There are many problems with this thinking – you know, the thinking that says, “Nothing out-performs the stock market over time” – even though real investor results are dismal. Citing the extensive research of Dalbar, Inc., a company that analyzes investor behavior and returns, MoneyOver55.com reported, “The average equity fund investor earned a market return of only 5.02%” for the 20 years ending 12/31/2013. A whopping 5%, and ulcers, too!
Even if past returns were impressive, we think it’s ridiculous to assume what’s going to happen with taxes or a rather unstable market over the next 25 years anyways. What’s not ridiculous is trying to predict how a whole life policy might perform, as it’s a much more stable asset class. But here’s where the ROI Illusion leads to a double-speak and double standards.
The pro-stock/anti-whole-life crowd will use the average returns of the market (before taxes and fees), but then they’ll compare to the minimum guarantees of whole life (even though real dividends are consistently higher than guarantees. This skews the comparison horribly. Average historic returns of whole life dividends are above 6%, but in this low-rate environment, those utilizing Paid-Up Additions will see internal rates of return of about 4-4.5% (with no taxation and no ulcers.)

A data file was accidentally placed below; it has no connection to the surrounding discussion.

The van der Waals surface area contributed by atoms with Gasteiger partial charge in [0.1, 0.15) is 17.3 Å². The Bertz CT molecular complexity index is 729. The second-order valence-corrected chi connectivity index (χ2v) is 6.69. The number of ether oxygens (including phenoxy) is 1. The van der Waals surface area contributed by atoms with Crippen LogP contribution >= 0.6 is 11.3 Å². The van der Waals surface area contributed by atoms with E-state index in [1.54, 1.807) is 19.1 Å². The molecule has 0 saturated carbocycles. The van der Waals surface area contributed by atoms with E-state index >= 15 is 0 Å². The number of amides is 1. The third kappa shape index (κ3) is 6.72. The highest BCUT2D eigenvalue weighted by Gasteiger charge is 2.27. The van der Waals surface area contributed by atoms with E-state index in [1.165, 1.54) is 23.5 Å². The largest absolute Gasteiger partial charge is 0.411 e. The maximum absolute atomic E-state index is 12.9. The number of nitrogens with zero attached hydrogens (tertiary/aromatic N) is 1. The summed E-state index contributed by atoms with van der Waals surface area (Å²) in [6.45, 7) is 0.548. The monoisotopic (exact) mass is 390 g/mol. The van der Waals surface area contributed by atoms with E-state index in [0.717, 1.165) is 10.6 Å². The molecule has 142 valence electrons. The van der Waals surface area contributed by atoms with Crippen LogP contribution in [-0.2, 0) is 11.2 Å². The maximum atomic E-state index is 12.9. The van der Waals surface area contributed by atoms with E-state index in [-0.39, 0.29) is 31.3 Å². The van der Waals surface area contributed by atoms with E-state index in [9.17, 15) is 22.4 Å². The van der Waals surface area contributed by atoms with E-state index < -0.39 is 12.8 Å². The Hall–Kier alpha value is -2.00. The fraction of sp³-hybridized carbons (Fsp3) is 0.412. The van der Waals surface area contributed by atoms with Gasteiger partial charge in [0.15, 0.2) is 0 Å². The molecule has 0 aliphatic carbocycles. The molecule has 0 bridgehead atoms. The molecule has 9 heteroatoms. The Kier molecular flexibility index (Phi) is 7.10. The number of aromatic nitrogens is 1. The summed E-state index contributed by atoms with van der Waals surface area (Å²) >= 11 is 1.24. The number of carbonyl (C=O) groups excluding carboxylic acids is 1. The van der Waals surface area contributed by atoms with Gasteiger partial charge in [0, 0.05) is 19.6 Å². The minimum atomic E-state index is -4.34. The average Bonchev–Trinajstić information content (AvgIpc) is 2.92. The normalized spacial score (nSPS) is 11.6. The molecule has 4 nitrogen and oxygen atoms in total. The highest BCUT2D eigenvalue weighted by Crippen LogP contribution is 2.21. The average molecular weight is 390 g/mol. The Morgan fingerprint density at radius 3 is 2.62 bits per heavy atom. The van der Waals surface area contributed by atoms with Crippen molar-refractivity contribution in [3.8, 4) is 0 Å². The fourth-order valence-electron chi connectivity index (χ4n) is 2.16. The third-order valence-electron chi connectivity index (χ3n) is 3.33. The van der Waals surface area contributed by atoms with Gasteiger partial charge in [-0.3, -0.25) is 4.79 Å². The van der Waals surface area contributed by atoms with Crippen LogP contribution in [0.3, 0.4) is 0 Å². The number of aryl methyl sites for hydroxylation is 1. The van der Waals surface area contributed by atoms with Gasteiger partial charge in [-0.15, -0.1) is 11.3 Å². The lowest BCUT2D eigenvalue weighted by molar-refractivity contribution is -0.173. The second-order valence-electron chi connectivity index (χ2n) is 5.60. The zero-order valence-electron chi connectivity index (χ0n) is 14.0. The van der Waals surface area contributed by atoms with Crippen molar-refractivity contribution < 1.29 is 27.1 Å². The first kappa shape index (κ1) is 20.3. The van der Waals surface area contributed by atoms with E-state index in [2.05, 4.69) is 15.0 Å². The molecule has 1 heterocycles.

The ROI Illusion makes an assumption that accumulation is the goal of all investing, and ignores powerful wealth principles such as leverage, velocity, stability, protection, tax advantages, and control. The ROI Illusion leads investors astray from looking at the WHOLE picture of an investment and making wise choices. It keeps them “chasing returns” rather than building wealth.
You simply can’t compare stock and bond investments with whole life on the basis of ROI alone for several reasons:
Taxation and Privacy. The IRS neither knows about nor taxes gains in your life insurance account. Not all life insurance transactions are safe from Uncle Sam, but the growth is tax-deferred (tax-exempt as long as it remains in the policy), and policy loans are tax-free.